Finally — giving God the last word — Ezekiel is told that "these bones are the whole house of Israel." In my interpretation, this "house of Israel" is the community of people who are animated by the attempt to keep the divine spark alive, moving as one toward a higher purpose that occasional comes into sharp relief. 

All this comes full circle, not just to Jon Galinson but also to today's House of Israel. For the life that might be saved by a donor match is not just Jon's, but the community's as a whole. Ezekiel's vision of a "lifeless" community, for a contemporary audience, might translate into a Judaism that is inert, passive and without agency. By engaging in a mitzvah like registering to possibly save a life, a community finds itself — as the dry bones did — back on its feet: "I will put My breath into you, and you shall live again."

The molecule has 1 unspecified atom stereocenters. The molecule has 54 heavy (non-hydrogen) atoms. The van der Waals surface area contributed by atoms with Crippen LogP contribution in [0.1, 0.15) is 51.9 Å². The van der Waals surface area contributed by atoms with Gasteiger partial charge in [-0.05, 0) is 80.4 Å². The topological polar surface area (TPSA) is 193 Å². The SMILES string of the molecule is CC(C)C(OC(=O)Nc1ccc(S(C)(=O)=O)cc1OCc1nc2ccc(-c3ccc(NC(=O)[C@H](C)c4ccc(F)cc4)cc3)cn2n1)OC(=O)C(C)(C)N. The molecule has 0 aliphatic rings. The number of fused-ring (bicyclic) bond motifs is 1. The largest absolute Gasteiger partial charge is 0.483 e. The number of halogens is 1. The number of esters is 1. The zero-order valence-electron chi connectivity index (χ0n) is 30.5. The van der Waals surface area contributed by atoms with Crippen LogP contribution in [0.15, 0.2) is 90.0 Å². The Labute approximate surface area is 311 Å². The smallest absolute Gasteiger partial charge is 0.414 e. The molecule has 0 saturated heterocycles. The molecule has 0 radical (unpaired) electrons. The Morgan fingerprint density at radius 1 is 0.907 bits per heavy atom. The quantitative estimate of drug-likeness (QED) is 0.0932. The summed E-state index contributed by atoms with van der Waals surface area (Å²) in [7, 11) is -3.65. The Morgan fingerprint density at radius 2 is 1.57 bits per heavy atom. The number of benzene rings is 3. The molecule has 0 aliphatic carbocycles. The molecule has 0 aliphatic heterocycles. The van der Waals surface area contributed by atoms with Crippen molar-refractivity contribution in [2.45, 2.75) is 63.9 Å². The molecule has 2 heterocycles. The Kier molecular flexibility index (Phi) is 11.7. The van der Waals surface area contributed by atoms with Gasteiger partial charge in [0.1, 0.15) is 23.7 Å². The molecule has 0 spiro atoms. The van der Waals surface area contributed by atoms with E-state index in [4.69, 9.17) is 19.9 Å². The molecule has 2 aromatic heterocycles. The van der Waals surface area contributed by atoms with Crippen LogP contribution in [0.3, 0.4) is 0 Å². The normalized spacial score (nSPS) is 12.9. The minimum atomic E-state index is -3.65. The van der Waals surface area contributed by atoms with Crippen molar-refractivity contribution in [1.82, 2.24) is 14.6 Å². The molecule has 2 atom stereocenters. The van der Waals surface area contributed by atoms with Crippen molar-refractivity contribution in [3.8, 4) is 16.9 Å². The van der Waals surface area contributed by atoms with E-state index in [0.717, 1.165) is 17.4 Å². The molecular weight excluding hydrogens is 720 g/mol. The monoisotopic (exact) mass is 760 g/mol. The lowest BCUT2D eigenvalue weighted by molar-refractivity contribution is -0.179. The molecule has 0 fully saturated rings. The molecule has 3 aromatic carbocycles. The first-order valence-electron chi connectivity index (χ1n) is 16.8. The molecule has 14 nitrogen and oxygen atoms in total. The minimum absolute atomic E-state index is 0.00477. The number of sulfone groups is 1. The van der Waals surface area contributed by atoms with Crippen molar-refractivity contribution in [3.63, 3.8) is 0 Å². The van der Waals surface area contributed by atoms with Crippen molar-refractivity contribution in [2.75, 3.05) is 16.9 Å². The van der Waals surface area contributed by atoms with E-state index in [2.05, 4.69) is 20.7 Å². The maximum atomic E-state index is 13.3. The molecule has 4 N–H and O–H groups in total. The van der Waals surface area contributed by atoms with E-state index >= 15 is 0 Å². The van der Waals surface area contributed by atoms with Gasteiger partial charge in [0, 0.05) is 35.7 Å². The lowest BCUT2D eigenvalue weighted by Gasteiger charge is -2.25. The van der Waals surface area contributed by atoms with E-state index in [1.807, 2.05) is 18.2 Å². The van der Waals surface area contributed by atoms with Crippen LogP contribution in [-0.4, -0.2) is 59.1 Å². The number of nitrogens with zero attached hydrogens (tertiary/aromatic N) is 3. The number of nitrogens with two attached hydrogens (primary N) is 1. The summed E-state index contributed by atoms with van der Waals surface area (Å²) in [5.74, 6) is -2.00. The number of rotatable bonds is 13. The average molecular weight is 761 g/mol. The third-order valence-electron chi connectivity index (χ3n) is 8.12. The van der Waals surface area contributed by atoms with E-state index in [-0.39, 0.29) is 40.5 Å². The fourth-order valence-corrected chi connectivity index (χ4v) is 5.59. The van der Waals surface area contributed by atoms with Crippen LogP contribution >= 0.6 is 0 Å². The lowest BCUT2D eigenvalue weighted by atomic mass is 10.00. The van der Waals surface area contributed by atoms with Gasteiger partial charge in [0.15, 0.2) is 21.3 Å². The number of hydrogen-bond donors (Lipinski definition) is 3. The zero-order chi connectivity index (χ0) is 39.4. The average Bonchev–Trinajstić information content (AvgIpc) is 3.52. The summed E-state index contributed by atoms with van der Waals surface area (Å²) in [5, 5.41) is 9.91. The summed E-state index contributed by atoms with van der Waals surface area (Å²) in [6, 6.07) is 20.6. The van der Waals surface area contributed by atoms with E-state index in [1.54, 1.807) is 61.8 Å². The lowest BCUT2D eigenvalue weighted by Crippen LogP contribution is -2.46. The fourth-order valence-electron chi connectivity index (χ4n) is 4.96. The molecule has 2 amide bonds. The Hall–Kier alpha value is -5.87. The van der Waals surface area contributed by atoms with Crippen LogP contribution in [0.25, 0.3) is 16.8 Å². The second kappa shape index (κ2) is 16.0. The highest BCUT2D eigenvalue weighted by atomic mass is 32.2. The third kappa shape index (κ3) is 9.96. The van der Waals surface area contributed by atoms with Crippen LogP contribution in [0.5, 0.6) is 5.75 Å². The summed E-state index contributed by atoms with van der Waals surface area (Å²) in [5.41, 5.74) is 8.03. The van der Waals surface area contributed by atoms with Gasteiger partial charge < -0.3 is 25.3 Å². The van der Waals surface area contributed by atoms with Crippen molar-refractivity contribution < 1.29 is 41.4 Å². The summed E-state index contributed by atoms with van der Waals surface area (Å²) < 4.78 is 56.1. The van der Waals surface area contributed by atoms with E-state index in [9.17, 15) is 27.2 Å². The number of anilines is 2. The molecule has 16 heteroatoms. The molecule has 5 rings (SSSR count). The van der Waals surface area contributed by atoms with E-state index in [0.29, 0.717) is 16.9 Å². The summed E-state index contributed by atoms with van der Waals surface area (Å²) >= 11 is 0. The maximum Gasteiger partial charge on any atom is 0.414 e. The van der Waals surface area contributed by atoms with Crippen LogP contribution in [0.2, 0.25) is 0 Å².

Note: To register as a (potential) donor, one must be between 18 and 60, and in good health. The process requires a simple cheek swab. Promo code JonGalinson reduces the cost of online registration at www.BeTheMatch.com to $25. 

Daniel Schifrin is writer in residence and director of public programs at the Contemporary Jewish Museum in San Francisco.

G'vanim: Denominations

Dear Chevreh,

The newest issue of G'vanim: The Journal of The Academy for Jewish Religion, was just posted online, and I have pasted below the table of contents and a note from the editor, our colleague, Rabbi David Greenstein (full disclosure: I was honored to be one of the contributors).  The conversation, which centers around the notion (and question) of Denominationalism is provocative, and worth pursuing, I believe.

Kol Tuv,

Rabbi Menachem Creditor
-- www.netivotshalom.org
-- www.shefanetwork.org
-- menachemcreditor.org 

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G'vanim: The Journal of The Academy for Jewish Religion